4Set up manual proxy configuration. The default setting is "No proxy." Check the button next to "Manual proxy configuration" instead. Enter the following information exactly in the list of other options:
- In the SOCKS Host box, enter: 127.0.0.1
- In the Port box adjacent to the numbers you entered, type 9150.
- Select SOCKS v5 if you see this option.
- Place a checkmark in the "Remote DNS" box, if it isn't there already.
- After No Proxy for:, enter 127.0.0.1
5Check whether it works. Most likely, if the setup didn't work, you will not be able to load any web pages. If this happens, double check the information you added, and that the Tor Browser is open. If you are able to load web pages, visit check.torproject.org to confirm that you are using Tor.
- If you cannot get Tor to work, switch back to "No Proxy" to continue using Firefox as normal while you troubleshoot the problem.
6Troubleshoot. If you cannot get Tor to work following these instructions, find your issue on the Tor FAQ. If your question is not answered there, contact the Tor Project developers through email, phone, or paper mail.
- The developers can provide help in English, Arabic, Spanish, Farsi, French, or Mandarin.
7Browse the internet. Anytime you want to use Tor, you must open the Tor Browser, wait for it to connect, then set Firefox to the "manual proxy configuration" you've set up. You will only be partially protected, but can increase your security by following the instructions below on becoming more secure.
1Check your Firefox version number. In 2013, the US National Security Agency exploited a flaw in Firefox version 17 to collect data sent through the Tor network. Check the changelog on a Firefox update to find out if it fixes an urgent security update. If it does not, consider waiting a week or two before updating, and check online to find out if the update introduced a new security flaw.
2Don't expect videos to be secure. Browser plugins such as Flash, RealPlayer, and Quicktime can be exploited to reveal your IP address, identifying your computer. To get around this, you can try YouTube's experimental HTML5 video player, but most other sites will not have this option.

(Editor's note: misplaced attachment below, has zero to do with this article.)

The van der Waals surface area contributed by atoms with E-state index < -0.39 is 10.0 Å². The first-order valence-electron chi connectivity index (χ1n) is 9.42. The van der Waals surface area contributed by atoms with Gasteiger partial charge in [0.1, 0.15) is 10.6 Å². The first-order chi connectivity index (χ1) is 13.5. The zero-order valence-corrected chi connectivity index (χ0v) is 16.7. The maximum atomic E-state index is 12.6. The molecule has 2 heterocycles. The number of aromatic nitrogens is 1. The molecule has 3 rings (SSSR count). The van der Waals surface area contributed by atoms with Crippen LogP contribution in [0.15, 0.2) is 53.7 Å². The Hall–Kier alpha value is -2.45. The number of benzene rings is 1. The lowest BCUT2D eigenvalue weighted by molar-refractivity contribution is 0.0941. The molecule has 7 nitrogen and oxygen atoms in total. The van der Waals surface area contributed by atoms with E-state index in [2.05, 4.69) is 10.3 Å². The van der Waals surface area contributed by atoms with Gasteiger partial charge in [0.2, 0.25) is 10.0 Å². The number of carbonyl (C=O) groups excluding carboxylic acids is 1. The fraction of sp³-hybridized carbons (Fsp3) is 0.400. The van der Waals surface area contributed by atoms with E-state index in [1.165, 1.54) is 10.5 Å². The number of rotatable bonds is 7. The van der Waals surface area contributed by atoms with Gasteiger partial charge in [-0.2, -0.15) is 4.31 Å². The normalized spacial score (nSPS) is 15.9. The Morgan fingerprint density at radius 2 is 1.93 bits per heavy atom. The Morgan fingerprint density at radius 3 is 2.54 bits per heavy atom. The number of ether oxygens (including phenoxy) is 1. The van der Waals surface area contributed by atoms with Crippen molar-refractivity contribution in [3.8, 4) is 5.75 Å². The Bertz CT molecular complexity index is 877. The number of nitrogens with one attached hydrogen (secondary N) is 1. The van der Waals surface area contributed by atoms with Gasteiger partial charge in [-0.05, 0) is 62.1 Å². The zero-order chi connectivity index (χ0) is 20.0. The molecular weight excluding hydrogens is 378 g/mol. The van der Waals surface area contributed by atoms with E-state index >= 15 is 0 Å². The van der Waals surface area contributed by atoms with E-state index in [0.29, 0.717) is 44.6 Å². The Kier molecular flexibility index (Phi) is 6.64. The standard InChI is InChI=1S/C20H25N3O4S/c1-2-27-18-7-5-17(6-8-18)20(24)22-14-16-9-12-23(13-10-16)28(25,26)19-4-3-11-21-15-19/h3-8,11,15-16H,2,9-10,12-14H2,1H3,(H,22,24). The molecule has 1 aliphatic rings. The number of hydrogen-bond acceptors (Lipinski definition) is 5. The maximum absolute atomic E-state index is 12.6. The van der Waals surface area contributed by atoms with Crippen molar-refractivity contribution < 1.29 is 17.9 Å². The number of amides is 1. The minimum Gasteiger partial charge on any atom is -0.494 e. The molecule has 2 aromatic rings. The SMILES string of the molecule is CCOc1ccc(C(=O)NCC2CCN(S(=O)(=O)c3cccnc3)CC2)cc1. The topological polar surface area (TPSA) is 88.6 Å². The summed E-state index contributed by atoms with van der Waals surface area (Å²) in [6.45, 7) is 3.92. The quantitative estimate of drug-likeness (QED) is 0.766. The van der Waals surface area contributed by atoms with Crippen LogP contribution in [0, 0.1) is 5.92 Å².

- Many websites run these plugins automatically to show embedded content. You'll need to disable these plugins entirely in your Firefox plugin options for maximum privacy.
3Avoid torrent, and do not open downloaded files while online. Be aware that Torrent file-sharing applications often override your privacy settings, making it easy to track the download back to your computer. You may download other files normally, but turn off your internet connection before opening them to avoid the application transmitting data.
- .doc and .pdf files are especially likely to contain internet resources.
4Use https whenever possible. The http you see at the beginning of web addresses marks the protocol used to exchange requests for information between you and the web server. You may manually enter https instead to add an additional encrypted protocol, but installing the https everywhere add-on for Firefox is a much easier way to accomplish this, automatically forcing https on any website that supports the function.
5Consider the Tor Browser instead. While the above steps can make your Firefox reasonably private, it is easy to slip up and reveal your information. Firefox also has a much more rapid development time than Tor does, so there is a significant chance that security flaws related to Firefox and Tor interactions will go undiscovered and unpatched. The Tor Browser, which you may have already downloaded while setting up Firefox Tor, automatically uses maximum privacy settings, and should be used when there are significant stakes involved, such as punishment from a repressive government.
- The Tor Browser is a modified version of Firefox, so the layout and functionality may be fairly easy to learn.